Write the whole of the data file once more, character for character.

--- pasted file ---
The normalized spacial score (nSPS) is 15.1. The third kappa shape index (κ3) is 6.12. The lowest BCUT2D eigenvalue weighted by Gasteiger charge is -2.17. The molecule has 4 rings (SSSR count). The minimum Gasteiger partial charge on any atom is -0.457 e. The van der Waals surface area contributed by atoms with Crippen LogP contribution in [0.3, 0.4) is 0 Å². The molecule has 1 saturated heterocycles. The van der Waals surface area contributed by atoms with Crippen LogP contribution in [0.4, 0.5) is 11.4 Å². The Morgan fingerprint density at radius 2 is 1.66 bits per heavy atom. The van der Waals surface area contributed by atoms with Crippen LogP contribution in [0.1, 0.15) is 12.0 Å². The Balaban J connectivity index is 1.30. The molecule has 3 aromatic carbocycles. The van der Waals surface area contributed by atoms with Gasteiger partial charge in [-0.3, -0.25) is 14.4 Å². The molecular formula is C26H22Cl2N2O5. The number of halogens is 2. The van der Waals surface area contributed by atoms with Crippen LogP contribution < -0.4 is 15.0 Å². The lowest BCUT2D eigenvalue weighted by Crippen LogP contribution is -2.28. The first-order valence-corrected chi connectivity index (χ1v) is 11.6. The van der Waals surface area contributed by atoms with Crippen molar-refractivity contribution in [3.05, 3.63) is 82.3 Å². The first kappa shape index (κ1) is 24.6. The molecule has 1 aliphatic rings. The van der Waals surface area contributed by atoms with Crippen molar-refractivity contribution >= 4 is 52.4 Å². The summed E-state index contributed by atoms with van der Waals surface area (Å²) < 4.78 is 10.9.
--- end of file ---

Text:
The normalized spacial score (nSPS) is 15.1. The third kappa shape index (κ3) is 6.12. The lowest BCUT2D eigenvalue weighted by Gasteiger charge is -2.17. The molecule has 4 rings (SSSR count). The minimum Gasteiger partial charge on any atom is -0.457 e. The van der Waals surface area contributed by atoms with Crippen LogP contribution in [0.3, 0.4) is 0 Å². The molecule has 1 saturated heterocycles. The van der Waals surface area contributed by atoms with Crippen LogP contribution in [0.4, 0.5) is 11.4 Å². The Morgan fingerprint density at radius 2 is 1.66 bits per heavy atom. The van der Waals surface area contributed by atoms with Crippen LogP contribution in [0.1, 0.15) is 12.0 Å². The Balaban J connectivity index is 1.30. The molecule has 3 aromatic carbocycles. The van der Waals surface area contributed by atoms with Gasteiger partial charge in [-0.3, -0.25) is 14.4 Å². The molecular formula is C26H22Cl2N2O5. The number of halogens is 2. The van der Waals surface area contributed by atoms with Crippen LogP contribution < -0.4 is 15.0 Å². The lowest BCUT2D eigenvalue weighted by Crippen LogP contribution is -2.28. The first-order valence-corrected chi connectivity index (χ1v) is 11.6. The van der Waals surface area contributed by atoms with Crippen molar-refractivity contribution in [3.05, 3.63) is 82.3 Å². The first kappa shape index (κ1) is 24.6. The molecule has 1 aliphatic rings. The van der Waals surface area contributed by atoms with Crippen molar-refractivity contribution >= 4 is 52.4 Å². The summed E-state index contributed by atoms with van der Waals surface area (Å²) < 4.78 is 10.9.